The employment hopes of the north-east Slovak town of Bardejov were lifted April 4 after Labour Minister Peter Magvaši announced that two foreign firms were expected to invest close by, creating 1,500 new jobs.
An unnamed Czech glass producer and a multinational shoe firm based in Austria are currently negotiating with the government on separate projects which will bring 400 million Slovak crowns into the town. According to the minister, a memorandum of understanding on the Austria-based firm's investment is due to be signed at the end of April.
With Bardejov's jobless rate hovering around 30%, the investments will be a massive boost to the community. The new hope has come after the local government and the Phare-funded Agency for Industrial Development and Revitalisation (AIDR) together promoted the town as an investment destination. The team used the production halls of Bardejov's once prosperous, but now bankrupt, shoe-maker JAS Bardejov as the fulcrum for their efforts to attract investors.
"The great advantage which Bardejov had as an investment location [over other potential sites] was that the infrastructure for investors was already here," said Karol Balog, head of the AIDR. He explained that the production halls and the facilities of the former 5,000-strong JAS Bardejov plant workforce could now be used by the investors, cutting out the potential hassles of having to build up infrastructure themselves.
"The old shoe manufacturing plant itself was huge - just one of the production halls alone is 10,000 square metres. And of course, there is already skilled labour here from JAS," Balog added.
Minister Magvaši explained that the arrival of the Czech glass firm would involve the sale of a part of the production facilities of JAS. The use of the firm's production site also limits potential problems with property and land ownership - a thorny issue for many would-be investors - with the owners involved having already been identified.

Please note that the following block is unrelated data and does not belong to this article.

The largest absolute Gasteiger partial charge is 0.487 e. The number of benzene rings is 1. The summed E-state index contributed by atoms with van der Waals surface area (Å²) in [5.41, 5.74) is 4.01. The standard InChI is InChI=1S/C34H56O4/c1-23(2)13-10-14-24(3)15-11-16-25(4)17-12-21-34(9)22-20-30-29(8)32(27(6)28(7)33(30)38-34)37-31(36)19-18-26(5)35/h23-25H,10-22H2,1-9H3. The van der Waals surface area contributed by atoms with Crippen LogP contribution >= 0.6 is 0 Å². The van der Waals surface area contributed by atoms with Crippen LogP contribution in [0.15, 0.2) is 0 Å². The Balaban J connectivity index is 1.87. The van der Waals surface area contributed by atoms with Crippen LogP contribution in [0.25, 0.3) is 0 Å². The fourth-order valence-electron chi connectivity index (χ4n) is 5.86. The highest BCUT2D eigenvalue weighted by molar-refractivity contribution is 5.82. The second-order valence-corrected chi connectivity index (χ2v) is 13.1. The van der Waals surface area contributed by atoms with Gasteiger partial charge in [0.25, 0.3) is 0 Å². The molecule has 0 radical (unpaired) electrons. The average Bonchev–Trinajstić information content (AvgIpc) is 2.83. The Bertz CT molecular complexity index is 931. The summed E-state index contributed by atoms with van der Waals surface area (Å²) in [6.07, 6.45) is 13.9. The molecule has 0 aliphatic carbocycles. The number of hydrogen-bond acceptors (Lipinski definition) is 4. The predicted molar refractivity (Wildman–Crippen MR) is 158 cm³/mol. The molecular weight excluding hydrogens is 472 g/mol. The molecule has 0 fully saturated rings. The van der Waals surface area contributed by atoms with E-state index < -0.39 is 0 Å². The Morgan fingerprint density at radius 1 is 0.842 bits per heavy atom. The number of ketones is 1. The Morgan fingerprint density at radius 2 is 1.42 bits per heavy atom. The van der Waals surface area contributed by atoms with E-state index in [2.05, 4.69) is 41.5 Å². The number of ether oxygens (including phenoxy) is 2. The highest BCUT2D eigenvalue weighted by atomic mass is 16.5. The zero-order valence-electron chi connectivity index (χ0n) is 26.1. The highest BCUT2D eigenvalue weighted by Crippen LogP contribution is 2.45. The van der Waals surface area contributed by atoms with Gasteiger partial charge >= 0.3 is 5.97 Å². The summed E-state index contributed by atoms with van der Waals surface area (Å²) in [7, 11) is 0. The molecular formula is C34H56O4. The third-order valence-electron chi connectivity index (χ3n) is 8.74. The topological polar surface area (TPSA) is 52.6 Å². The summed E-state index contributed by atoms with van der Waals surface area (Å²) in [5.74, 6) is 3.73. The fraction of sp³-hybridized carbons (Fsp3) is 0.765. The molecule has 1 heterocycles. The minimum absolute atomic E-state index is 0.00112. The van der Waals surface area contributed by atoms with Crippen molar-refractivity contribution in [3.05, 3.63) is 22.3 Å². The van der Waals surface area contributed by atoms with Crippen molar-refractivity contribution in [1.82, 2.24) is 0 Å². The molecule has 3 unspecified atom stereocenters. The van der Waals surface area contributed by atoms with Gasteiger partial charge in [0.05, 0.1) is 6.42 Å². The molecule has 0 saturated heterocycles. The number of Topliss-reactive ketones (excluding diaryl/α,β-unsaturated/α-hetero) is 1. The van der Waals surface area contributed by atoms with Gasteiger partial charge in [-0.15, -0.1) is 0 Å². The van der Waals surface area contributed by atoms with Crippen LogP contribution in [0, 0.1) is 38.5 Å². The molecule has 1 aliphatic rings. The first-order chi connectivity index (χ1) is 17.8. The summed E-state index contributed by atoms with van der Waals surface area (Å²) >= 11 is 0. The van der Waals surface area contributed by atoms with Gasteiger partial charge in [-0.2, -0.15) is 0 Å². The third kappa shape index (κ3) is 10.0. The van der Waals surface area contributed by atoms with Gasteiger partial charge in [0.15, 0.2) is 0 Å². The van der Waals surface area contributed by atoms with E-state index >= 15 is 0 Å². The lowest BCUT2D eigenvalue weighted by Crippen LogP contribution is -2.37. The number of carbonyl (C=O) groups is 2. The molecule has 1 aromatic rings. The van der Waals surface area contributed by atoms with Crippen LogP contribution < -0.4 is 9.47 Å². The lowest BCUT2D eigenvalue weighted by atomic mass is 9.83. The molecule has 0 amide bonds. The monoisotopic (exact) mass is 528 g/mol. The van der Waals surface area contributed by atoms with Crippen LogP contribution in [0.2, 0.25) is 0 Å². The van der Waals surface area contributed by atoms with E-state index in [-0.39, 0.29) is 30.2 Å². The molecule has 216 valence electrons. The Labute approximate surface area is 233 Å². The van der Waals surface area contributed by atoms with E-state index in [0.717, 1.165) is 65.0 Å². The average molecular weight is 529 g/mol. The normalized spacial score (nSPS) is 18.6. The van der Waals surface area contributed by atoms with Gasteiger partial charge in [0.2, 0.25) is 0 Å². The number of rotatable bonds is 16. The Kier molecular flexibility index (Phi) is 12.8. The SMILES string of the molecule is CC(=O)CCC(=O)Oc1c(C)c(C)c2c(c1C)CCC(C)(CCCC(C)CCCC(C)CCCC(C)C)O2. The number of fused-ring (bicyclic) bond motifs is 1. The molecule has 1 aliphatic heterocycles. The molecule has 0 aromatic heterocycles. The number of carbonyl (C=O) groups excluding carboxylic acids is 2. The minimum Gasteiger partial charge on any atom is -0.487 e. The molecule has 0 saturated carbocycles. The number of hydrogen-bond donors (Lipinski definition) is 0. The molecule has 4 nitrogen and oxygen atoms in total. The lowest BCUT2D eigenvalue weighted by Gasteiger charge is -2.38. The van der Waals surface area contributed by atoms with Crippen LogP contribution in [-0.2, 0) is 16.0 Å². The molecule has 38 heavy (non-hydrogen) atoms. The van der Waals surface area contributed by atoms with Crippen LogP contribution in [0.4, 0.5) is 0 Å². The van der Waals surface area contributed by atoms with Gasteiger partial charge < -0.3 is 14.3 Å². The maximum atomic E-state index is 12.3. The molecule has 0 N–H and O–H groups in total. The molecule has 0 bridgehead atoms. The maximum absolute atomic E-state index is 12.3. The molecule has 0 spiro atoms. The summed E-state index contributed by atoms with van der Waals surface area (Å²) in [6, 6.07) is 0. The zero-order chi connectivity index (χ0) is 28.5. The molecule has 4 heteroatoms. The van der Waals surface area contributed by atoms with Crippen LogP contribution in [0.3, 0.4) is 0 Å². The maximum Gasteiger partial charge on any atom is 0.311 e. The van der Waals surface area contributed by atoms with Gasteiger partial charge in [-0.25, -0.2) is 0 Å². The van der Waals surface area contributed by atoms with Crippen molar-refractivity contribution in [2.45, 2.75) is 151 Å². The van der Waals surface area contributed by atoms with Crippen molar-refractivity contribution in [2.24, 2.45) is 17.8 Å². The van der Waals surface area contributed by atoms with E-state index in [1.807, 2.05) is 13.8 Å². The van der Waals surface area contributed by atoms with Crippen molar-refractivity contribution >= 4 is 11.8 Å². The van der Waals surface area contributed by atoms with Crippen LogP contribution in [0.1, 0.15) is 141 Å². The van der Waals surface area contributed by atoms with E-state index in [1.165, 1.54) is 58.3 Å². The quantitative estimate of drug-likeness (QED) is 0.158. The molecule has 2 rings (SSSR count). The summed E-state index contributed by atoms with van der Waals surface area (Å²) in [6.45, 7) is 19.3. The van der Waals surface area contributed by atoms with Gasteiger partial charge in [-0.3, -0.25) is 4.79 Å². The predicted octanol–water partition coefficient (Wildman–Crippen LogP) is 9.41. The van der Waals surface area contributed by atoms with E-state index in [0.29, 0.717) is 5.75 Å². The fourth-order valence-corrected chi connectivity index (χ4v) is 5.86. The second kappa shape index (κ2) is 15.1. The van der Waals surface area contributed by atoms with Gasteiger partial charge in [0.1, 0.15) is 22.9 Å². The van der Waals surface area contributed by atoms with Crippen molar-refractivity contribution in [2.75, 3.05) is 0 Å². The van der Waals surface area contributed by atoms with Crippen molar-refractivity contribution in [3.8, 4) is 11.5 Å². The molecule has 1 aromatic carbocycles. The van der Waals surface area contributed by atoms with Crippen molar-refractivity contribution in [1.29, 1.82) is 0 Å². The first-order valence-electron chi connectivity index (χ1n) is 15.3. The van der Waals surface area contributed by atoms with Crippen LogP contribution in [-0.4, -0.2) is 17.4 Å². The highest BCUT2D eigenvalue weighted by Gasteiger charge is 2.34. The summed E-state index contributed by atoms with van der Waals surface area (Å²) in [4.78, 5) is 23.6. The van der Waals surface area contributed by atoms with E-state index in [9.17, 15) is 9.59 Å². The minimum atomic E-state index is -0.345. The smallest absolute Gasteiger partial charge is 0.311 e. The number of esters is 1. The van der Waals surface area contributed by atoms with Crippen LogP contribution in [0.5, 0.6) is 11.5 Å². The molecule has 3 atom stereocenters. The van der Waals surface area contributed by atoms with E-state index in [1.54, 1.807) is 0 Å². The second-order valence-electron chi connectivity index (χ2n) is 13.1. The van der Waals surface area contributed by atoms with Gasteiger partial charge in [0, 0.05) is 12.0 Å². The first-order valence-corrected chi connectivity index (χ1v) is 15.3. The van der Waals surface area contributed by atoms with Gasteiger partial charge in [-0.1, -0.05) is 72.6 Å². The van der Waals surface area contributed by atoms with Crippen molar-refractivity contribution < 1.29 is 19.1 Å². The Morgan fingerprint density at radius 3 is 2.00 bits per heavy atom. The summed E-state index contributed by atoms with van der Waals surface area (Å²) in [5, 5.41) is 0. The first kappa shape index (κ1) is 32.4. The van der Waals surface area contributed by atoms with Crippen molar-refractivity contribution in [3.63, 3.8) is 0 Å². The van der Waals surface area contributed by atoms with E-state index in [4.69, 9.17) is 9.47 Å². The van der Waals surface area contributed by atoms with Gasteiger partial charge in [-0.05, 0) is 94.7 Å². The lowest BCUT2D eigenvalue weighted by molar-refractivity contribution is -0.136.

"They [the investors] are expecting a quick sale of the property through bankruptcy proceedings," Magvaši said, adding that "unsettled property matters are often an obstacle for investors. Many of them prefer to build on green field [newly-created] sites than to have to deal with such things."
The positive news of the two investments, though, was tempered by the government's admission April 4 that infrastructure construction at a new automotive green-field industrial park near the village of Lozorno, north-west of Bratislava, had run into delays.
While it was originally planned for completion in June this year, the road and rail connections to the park - widely seen as one of the flagship industrial zones to attract vital FDI to Slovakia, and expected to provide 4000 jobs over the next 18 months - have been held up by four months and one year respectively.
Changed requirements for the railway connection between the park and the national railway network has added an extra 2 kilometres to the link, forcing the 12 month delay, while the transformation of the State Fund for Road Management to become part of the Ministry of Transport as of July 1 has held up completion of the road connection.
The government had hoped to cover the costs of the links and other infrastructure under its new bill on industrial parks. However, the bill has yet to be passed in parliament, and at its last session the government was forced to approve new legislation to allow the release of funds for the park under the Law on State Assistance.
A total of 195 million crowns ($3.9 million) will be provided for the railway link, and a further 60 million crowns for a drainage canal at the park.
The park will house production of a new Volkswagen model, expanding the operations of the successful VW Slovakia concern.